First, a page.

HOLLYWOOD It isn't easy being born to a life of wealth and privilege. Just ask Ivanka Trump.
"The fact that I have been brought up and I have had a privileged life, people assume certain things, and there are so many prejudices about who I am and what I am," said the daughter of Donald and Ivana Trump. "People look at me sometimes in a different way and expect me or, sadly, sometimes want me to fail in certain ways. So it's hard to branch out and do something completely different."
Ah, well. At least there's her father's billions to fall back on.
Dealing with the legacy of family fortune is the focus "Born Rich" (11 p.m., HBO), a first-time film by 21-year-old Jamie Johnson, an heir to the Johnson & Johnson fortune. The 70-minute project, which premiered at Sundance earlier this year, looks at what it's like to grow up enormously rich.
Johnson started the project as a student at NYU, including his own story as well as those of Trump, Josiah Hornblower (an heir to the Vanderbilt and Whitney fortunes), S.I. Newhouse IV (of the Conde Nast Newhouses), Georgianna Bloomberg (daughter of New York mayor/billionaire Michael Bloomberg), Italian baron Cody Franchetti (Milliken textiles), Juliet Hartford (A&P) and Carlo von Zeitschel (the great-grandson of Kaiser Wilhelm II).
Not all of these people seem as shallow as Trump comes off. Many of them seem genuinely concerned about avoiding the errors that seem to so often afflict the young and affluent. And Johnson said that was one of the main reasons he spent three years working on the project as he approached his 21st birthday and was about to come into his inheritance.
"One of the huge motivations to make this film (was) I knew I needed to figure out a lot before that happened," Johnson said. "There were so many stories, even in my own family, of people who had been in the same situation. They were young, they were healthy, they seemed to have everything going for them. And yet they seemed to have lives that were unfortunate. Often seriously unhappy, maybe even tragic. Definitely, in some cases, tragic.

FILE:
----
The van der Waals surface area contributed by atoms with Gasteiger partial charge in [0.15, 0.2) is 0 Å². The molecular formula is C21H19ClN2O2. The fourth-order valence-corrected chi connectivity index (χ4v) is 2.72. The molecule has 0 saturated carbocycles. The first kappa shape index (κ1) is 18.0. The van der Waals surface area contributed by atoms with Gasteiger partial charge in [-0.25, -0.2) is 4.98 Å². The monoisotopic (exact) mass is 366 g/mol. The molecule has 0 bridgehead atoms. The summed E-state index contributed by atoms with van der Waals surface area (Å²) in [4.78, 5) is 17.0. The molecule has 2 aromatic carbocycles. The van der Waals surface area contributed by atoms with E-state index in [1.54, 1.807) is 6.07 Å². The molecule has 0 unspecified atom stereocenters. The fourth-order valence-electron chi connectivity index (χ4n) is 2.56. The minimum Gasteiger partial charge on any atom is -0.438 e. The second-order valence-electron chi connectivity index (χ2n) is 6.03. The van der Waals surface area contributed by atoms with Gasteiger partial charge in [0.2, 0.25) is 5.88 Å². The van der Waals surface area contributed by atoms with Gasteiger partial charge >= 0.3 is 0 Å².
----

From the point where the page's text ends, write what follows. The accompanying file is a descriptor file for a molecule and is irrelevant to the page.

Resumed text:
"I really want to avoid that. . . . It seems like such a shame. So many people work hard to be in this position to create this situation for their people. And I want to avoid it and I want to figure out why it happens to people."
Johnson went ahead with the project despite the fact that not everyone was enthusiastic or would even agree to participate.
"I can tell you that a Rockefeller heir said no," he said. "I can tell you that an heir to the Campbell's Soup fortune said no. Some of my relatives said no. And that's a nice way of saying it. The 'No' wasn't 'No,' it was, like, 'No. Get the (heck) out of here and I never want to talk to you again.' "
And his father had "serious reservations" about the project.
"He didn't want to be in it. He didn't want me to make it. He was very, very nervous about it," Johnson said. "He always told me from a very early age, 'Don't talk about money. Deny being wealthy if people ask you.' So he was seriously against it and really discouraged me from doing it."
He believes his father's "fears about talking about money come from the fact that we're supposed to live in a meritocracy . . . where you earn what you have. And I think this film seriously challenges that understanding of society. We were all born rich. We were extremely privileged to be in that situation, but it has nothing to do with our actions."
While the interviews often do make it seem that the rich really are different, not everyone involved agrees.
"I think all families have problems rich ones, poor ones," said Josiah Hornblower. "And maybe just people who are born rich, their problems are thrown more in the spotlight. Other people criticize them more because they had everything to begin with and they lost it all."
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